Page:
With Most Meme-Stock Losses Recouped, Retail Army Is on the Hunt

After taking a beating during the meme-stock mania earlier this year, do-it-yourself investors have recovered about three-quarters of their losses. Now having licked their wounds, it’s unclear whether they’ll return to making buzzy bets or stick with safer offerings.

Retail portfolios had fallen 13% by the time of their peak drawdowns on March 8 -- a loss of roughly $170 billion, according to estimates from Vanda Research Ltd., which monitors the flows of U.S. individual investors. Since then, they’ve regained about $123 billion, the firm said.

With Most Meme-Stock Losses Recouped, Retail Army Is on the Hunt

While overall U.S. trading volume has declined 74% from the Jan. 27 high, trading has picked up in recent months. Analysts see evidence of retail investors returning to markets as surveys show their bullish sentiment rebounding. And there’s money to spend: Last week’s March economic data showed that Americans’ income had surged the most on record dating back to 1946.

“A lot of consumers are feeling pretty good overall,” Ryan Kelley, chief investment officer at Hennessy Funds, said in an interview by phone. “You see your portfolios go up, you see your net worth going up and you naturally feel like you want to put some more in,” he said.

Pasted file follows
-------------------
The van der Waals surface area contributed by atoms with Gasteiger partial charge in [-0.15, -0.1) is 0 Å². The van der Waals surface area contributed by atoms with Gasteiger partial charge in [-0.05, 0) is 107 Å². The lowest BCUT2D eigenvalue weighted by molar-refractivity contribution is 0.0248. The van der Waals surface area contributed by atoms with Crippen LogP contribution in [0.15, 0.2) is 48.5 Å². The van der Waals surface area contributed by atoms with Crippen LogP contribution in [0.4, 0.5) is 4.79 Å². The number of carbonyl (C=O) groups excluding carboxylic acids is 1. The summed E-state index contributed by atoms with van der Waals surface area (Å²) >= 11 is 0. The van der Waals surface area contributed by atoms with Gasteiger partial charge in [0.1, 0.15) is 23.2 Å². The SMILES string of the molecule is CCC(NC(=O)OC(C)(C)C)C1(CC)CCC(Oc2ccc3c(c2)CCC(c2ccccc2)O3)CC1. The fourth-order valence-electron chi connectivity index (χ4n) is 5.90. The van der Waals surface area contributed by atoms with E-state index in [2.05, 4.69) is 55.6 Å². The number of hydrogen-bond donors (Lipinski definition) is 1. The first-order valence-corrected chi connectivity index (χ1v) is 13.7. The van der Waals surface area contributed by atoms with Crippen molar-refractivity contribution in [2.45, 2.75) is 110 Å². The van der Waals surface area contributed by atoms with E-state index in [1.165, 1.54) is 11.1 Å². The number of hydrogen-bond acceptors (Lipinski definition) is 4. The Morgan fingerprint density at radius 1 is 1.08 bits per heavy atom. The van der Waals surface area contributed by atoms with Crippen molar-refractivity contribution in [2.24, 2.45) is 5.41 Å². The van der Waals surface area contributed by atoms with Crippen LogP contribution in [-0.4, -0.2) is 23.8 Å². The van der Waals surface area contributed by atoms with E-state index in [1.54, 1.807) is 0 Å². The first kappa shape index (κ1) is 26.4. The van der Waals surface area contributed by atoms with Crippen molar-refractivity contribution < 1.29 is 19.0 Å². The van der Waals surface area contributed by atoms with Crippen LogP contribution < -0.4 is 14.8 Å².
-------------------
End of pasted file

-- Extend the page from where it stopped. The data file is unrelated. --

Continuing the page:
With Most Meme-Stock Losses Recouped, Retail Army Is on the Hunt

The question is where that money is going. Some analysts say do-it-yourself traders are moving into blue chips, based on gains in large versus small-company stocks. Vanda sees evidence that they are placing bets on cryptocurrencies. And their chatter continues on WallStreetBets, the Reddit forum for the day-trading community, which recently helped drive up prices of new favorites like MicroVision Inc. and Nokia Corp.

“I don’t know what the next hunting ground will be for them but it will be something,” Aaron Clark, a portfolio manager at GW&K Investment Management, said about retail traders. “There will be pockets of areas that they target that push stocks, commodities or something to extremes because they all sort of pile into the same area.”

Hennessy Funds’ Kelley has seen this force in action. His firm’s stock price and volume mysteriously spiked and fell in February during the period when special purpose acquisition companies became market darlings, including a similarly-named SPAC, Hennessy Capital Investment Corp.

“We were dumbfounded,” Kelley said.

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